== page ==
Emma Hopkins RP Artist Spotlight

/ Royal Society of Portrait Painters

Emma-Hopkins-Studio-Image
Emma-Hopkins-Studio-Image

We spoke to Emma Hopkins, one of the younger members of the Royal Society of Portrait Painters, about her work that was featured in the recent Royal Society of Portrait Painters Annual Exhibition 2023, and about her artistic practice more broadly. Whilst the exhibition has closed, you are still able to view the work online.

You studied Make-up and Prosthetics for Performance, how has this influenced your artistic practice and your knowledge of anatomy and the human form? 

During my studies I needed to understand the foundational structures that the translucent layers of skin would adorn as I was taught how to make life like body parts. I would cast bodies, sculpt bodies, attach prosthetics to bodies and then go home and paint them for myself. It is impossible to separate the influence that this training had on my work. I was trained to construct bodies from the bones up and that’s still how I see my subjects now.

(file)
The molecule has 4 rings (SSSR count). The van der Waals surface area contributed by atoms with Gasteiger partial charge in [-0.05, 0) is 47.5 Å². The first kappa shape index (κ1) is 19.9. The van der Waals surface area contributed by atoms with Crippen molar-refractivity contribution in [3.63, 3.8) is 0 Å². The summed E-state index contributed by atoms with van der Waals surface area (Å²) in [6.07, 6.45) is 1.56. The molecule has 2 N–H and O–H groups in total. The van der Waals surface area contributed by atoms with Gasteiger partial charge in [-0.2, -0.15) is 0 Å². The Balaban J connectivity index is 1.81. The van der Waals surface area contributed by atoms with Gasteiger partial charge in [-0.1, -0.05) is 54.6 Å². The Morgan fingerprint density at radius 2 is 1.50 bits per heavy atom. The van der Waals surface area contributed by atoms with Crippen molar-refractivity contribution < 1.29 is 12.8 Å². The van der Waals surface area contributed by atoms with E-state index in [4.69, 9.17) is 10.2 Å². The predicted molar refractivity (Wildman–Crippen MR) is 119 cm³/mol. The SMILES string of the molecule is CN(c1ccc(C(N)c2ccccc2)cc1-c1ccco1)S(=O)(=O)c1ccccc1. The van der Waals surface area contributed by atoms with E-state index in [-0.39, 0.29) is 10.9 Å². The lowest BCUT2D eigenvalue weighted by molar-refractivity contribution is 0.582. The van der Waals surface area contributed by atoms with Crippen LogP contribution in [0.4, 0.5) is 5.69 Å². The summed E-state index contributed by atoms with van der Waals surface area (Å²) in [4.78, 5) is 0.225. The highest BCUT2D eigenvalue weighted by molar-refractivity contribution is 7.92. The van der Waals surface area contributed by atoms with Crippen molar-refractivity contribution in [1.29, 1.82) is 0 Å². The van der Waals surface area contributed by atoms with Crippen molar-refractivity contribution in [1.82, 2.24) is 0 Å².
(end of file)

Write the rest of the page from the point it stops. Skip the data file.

Emma Hopkins in her studio.

You often incorporate darker or more graphic depictions in your work with immersive, honest yet sometimes fantastical elements - where does your desire to capture this come from?

I have always seen my art as a form of therapy - it is a tool that I use to explore the world around me and within me. There are often emotions or subjects that I feel a resolve to when I see them reflected back at me through my work. I am also playful in nature and I have a lot of fun when I see an element of the unusual seep through.